Cirque du Soleil presents ‘Echo’ at Gulfstream Park

HALLANDALE BEACH, Fla. – Cirque du Soleil has made its return to South Florida with its latest show “Echo.”

Of course, there will be daring acrobatics that defy gravity, but this new show has a story to tell.

More than 120 cast and crew members are behind the magic, and this show is pretty amazing — from the costumes to the lighting — there are so many details that brings the story to life.

Cirque du Soleil has brought its big top magic to Gulfstream Park for “Echo.”

But before the show begins, there is a lot of prep that goes into it.

“You are pushing yourself to the limits, so you want to make sure that mentally your brain is there, but also physicality and the body flows,” artistic director Fabrice Lemire said.

Some performers spend 12 hours a day prepping for shows, reviewing every number, stretching and exercising.

Every detail is important, especially for the show “Echo.”

There aren’t a lot of props, but a big part of this performance is a cube.

“Beauty of new technology, projections, automations — you can completely evolve the look of that cube,” Lemire explained.

Behind the scenes, it’s busy, and there are a whopping 1,500 costumes that are made to make the magic of Cirque du Soleil come to life.

“It’s more simplistic, more modern aesthetic. White is a very common color. We do have a lot of bright popping colors in our show, but the most prominent featured look is probably the paper animal,” said Laura McClure, assistant head of wardrobe. “We have some of our costume pieces from our main characters that have tracking in them.”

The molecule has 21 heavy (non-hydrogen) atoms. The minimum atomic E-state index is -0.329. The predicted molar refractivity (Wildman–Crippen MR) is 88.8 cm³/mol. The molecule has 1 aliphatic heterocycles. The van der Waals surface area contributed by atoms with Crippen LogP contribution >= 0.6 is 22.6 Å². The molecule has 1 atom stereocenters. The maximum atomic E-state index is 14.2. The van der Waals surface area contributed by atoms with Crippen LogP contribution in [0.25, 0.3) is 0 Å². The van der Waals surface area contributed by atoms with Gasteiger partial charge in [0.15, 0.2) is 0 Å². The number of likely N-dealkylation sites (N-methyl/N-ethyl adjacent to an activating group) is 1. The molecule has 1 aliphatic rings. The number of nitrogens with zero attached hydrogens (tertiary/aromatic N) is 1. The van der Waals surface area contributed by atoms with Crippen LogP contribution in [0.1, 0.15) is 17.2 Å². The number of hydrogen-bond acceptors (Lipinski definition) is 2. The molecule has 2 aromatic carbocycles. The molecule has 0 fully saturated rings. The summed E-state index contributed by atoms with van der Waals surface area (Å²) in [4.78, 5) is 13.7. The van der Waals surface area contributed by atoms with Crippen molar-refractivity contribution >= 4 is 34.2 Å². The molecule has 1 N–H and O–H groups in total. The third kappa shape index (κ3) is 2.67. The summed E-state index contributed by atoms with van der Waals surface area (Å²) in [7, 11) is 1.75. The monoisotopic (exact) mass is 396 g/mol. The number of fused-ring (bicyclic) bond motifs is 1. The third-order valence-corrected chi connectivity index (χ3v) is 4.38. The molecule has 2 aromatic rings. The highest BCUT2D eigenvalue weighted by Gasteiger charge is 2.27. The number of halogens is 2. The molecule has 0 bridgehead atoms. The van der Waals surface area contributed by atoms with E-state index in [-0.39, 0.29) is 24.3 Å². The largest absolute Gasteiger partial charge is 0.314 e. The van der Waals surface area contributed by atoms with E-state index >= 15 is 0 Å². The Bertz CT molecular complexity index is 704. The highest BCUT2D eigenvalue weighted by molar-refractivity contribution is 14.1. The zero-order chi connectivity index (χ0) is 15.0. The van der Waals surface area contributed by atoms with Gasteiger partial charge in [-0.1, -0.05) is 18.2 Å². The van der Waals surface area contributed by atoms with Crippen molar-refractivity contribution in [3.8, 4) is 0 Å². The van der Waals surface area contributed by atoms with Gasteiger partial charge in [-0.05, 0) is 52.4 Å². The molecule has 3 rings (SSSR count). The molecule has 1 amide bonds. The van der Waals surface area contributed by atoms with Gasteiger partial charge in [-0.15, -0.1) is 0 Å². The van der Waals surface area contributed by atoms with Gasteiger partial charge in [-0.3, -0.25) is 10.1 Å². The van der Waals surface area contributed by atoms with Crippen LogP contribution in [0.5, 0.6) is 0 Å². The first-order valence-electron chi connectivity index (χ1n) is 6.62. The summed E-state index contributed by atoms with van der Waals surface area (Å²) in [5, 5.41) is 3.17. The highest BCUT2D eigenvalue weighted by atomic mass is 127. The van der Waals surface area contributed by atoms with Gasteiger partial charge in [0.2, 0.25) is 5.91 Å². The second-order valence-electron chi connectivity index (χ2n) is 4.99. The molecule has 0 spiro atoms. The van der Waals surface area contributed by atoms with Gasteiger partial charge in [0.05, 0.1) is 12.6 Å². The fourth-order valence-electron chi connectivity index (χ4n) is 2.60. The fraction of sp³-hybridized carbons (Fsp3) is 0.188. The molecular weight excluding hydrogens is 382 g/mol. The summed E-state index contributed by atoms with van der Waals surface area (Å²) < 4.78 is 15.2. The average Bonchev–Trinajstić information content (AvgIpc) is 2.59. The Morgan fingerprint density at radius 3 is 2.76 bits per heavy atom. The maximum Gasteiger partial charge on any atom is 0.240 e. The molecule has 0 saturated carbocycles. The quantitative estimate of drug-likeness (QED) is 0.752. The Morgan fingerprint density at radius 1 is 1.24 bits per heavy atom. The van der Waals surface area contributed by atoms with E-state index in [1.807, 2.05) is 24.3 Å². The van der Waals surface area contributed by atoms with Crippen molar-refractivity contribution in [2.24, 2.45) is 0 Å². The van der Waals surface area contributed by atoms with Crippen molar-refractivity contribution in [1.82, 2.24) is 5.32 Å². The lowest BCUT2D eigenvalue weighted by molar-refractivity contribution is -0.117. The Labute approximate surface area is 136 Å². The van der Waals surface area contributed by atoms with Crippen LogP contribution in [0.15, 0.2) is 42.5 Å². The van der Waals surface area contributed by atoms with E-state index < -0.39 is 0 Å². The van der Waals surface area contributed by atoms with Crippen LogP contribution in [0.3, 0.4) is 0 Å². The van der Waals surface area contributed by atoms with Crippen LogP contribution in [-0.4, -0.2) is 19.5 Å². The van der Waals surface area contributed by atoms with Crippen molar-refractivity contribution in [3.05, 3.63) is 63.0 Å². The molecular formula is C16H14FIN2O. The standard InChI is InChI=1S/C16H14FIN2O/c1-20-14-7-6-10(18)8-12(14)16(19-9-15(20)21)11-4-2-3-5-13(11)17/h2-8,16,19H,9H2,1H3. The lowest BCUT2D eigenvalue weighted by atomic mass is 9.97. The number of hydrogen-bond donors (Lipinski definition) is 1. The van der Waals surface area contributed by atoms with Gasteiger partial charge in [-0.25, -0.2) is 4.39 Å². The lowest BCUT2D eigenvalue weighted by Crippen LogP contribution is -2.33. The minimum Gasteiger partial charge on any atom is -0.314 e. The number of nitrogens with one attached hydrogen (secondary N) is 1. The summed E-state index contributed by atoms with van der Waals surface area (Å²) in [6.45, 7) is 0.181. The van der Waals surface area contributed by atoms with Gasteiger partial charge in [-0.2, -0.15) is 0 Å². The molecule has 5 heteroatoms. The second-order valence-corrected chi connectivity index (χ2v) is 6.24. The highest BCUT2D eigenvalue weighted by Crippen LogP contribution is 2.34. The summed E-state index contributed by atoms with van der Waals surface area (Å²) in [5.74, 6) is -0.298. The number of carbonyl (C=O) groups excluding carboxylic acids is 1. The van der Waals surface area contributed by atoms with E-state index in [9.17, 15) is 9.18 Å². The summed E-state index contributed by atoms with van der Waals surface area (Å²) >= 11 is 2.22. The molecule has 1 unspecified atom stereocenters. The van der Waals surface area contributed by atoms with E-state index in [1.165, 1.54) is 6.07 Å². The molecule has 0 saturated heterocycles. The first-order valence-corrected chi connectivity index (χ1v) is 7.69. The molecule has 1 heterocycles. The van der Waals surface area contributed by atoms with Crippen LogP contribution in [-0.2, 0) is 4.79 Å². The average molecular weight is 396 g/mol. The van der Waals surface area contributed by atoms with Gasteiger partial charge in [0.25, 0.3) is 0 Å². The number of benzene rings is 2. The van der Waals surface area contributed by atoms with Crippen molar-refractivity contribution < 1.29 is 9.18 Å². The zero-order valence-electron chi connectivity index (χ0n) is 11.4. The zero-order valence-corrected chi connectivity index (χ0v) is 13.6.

Read More:   Caitlin Clark and Angel Reese's LSU-Iowa rematch nets a record audience for ESPN

Everything kind of works together, from the music, to the lights to the fashion.

There are more than 50 people in the cast and everything is custom-made, from the clothes to the shoes.

But before they put on the costumes, they hit the mats for practice.

They say practice makes perfect, and that’s what helps the shows run seamlessly.

“Echo” will explore the delicate balance between people, animals and the world we all share.

“It’s OK to be different,” Lemire said. “You will find your route by staying true and authentic to who you are. That is what the story of Echo is. Even though you’re going to get entertained sitting with all the acrobatics, you will find the deeper message if you’re looking.

You can catch “Echo” from now until April 21.

Tickets are available at

For more information, visit